Friday, September 30, 2011

Book Review: CHOICES by Kate Buckley

Family secrets, binge drinking, and teen pregnancy clash then erupt in Choices, a compelling coming-of-age journey for fifteen-year-old Kara MacNeil. A sophomore at an all-girls Catholic academy in Colorado, Kara finds herself crossing the line into womanhood far sooner than expected. Panic, fear, and confusion enclose her as she grapples, seemingly alone, with life-altering decisions. Facing a major confrontation with her conservative Catholic parents, Kara discovers her own inner strength and opens to allies that help her heal and move forward with confidence. Choices is the powerful story of a teenage girl who learns to think for herself, takes responsibility for her choices, and uncovers her solid sense of self, emerging from pain different yet strong and secure.

Description: The words in Choices were well chosen.  I didn't feel overwhelmed with details or lost in the scene.  Everything was set right to my preference, clean and simple. Some settings were a little vague, but I found it left more room for the story. I'd have to say for the story, it fit just right. (Score: 7.5/10)

Narrative:  Kate Buckley chose first person point of view (POV) to tell the story of Kara MacNeill.  This style tends to require quite a bit of narrative to move the story along. Inner thought and views are limited only to the main character. Despite a few minor issues, first POV works really well.  The story itself is fast paced and very intense. I think it's a good break for the reader that the narrative is simple, concise and easy to read. Also, I think the way Choices is written widens the reader level, meaning younger, as well as older teens/adults can appreciate this book. (Score: 7.5/10)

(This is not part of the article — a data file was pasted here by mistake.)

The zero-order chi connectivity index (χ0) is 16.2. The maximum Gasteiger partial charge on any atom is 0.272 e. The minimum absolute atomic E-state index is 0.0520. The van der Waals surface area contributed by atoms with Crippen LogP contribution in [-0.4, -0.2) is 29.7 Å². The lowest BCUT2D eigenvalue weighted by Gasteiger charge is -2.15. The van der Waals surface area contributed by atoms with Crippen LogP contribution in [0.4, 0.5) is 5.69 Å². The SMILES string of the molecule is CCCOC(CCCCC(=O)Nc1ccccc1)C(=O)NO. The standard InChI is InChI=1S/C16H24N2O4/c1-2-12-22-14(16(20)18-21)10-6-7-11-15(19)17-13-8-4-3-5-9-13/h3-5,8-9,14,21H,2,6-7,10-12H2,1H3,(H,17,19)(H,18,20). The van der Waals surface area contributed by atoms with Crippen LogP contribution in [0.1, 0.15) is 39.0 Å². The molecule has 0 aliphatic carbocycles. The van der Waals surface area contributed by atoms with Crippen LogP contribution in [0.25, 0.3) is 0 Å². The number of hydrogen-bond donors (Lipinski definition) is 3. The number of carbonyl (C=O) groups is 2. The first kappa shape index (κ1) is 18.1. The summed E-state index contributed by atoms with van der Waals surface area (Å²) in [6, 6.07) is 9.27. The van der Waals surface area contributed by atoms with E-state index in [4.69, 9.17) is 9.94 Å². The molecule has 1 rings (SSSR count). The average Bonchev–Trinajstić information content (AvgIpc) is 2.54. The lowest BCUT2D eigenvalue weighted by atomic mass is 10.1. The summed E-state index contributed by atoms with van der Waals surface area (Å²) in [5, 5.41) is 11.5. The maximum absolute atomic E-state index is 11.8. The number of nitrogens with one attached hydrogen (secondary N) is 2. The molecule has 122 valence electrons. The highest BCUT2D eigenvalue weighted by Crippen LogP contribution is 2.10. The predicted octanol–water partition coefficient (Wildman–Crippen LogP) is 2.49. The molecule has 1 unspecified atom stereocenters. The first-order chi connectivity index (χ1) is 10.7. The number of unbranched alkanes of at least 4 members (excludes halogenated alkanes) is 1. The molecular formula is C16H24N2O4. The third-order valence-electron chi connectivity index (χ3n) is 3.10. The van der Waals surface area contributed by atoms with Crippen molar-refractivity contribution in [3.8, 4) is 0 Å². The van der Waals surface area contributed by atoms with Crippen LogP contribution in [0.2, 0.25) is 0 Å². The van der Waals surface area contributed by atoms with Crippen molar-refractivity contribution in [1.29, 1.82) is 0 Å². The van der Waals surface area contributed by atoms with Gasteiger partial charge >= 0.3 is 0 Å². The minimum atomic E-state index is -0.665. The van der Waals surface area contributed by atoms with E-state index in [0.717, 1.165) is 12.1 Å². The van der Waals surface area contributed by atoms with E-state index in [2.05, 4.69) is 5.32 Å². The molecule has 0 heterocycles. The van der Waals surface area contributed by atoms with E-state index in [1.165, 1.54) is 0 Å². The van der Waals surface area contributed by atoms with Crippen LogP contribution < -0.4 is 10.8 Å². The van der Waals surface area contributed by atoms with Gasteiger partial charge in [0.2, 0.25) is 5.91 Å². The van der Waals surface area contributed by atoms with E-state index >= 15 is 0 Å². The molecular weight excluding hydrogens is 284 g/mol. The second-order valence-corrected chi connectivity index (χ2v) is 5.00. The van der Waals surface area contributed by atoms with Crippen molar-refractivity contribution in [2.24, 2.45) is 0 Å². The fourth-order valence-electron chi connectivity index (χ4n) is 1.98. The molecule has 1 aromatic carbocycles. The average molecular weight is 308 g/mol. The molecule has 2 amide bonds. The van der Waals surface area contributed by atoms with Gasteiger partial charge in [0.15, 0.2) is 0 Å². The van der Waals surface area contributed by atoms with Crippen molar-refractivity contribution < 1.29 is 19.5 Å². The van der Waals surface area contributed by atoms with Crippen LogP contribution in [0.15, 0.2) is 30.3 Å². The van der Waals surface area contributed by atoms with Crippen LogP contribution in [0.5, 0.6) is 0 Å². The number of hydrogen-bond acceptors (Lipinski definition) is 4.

Dialogue:  I found the dialogue to be a little distracting.  The main character Kara is fifteen and a sophomore, yet her language is a little young for today's teens, at least in my opinion. Some of the exchanges seem a little forced.  And yet, I found I could overlook it because it was consistent with the voice of Kara.  As a sheltered, protected Catholic schoolgirl, it kind of makes sense that the story feels innocent.  (Score: 7/10)

Characterization:  There's a moderate number of characters in Choices and some of them are a little less defined than others.  Also, it's interesting to note that one character, rather significant to the resolution was introduced very late in the book.  In real life, this actually happens, so though it goes against the "rules" of novels, I think it added to the realism of the story.  As far as the main character, Kara, she was sympathetic to me as a reader. But as a writer, I wanted more.  She did show excellent character growth, but something was missing.  I'm not quite sure what that something is. (Score: 7/10)

Resolution:  Kate Buckley stuck to an authentic, realistic ending that I adore.  The growth of Kara was slow, well defined and then BAM, it all came together.  The character changed, but the reader wasn't told what to think or how to feel.  I found some predictability, but it was a comfort in the heavy content of the novel.  Overall, I liked the resolution and how it left me feeling after I put the book down.  (Score: 8.5/10)